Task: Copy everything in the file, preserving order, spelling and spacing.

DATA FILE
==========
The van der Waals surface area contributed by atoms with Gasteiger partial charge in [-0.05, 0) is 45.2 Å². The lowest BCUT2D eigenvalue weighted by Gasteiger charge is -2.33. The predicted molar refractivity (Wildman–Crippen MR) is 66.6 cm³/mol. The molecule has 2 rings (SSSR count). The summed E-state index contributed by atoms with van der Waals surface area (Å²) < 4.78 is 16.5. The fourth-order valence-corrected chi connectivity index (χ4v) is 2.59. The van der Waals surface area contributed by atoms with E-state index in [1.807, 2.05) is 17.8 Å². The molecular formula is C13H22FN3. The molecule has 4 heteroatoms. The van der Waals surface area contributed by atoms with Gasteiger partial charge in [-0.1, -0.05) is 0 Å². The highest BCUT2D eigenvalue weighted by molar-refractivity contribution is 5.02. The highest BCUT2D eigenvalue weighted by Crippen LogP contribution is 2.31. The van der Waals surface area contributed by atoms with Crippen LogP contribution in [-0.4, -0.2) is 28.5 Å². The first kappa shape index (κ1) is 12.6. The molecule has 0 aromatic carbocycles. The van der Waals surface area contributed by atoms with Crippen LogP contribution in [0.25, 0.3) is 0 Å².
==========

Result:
The van der Waals surface area contributed by atoms with Gasteiger partial charge in [-0.05, 0) is 45.2 Å². The lowest BCUT2D eigenvalue weighted by Gasteiger charge is -2.33. The predicted molar refractivity (Wildman–Crippen MR) is 66.6 cm³/mol. The molecule has 2 rings (SSSR count). The summed E-state index contributed by atoms with van der Waals surface area (Å²) < 4.78 is 16.5. The fourth-order valence-corrected chi connectivity index (χ4v) is 2.59. The van der Waals surface area contributed by atoms with E-state index in [1.807, 2.05) is 17.8 Å². The molecular formula is C13H22FN3. The molecule has 4 heteroatoms. The van der Waals surface area contributed by atoms with Gasteiger partial charge in [-0.1, -0.05) is 0 Å². The highest BCUT2D eigenvalue weighted by molar-refractivity contribution is 5.02. The highest BCUT2D eigenvalue weighted by Crippen LogP contribution is 2.31. The van der Waals surface area contributed by atoms with Crippen LogP contribution in [-0.4, -0.2) is 28.5 Å². The first kappa shape index (κ1) is 12.6. The molecule has 0 aromatic carbocycles. The van der Waals surface area contributed by atoms with Crippen LogP contribution in [0.25, 0.3) is 0 Å².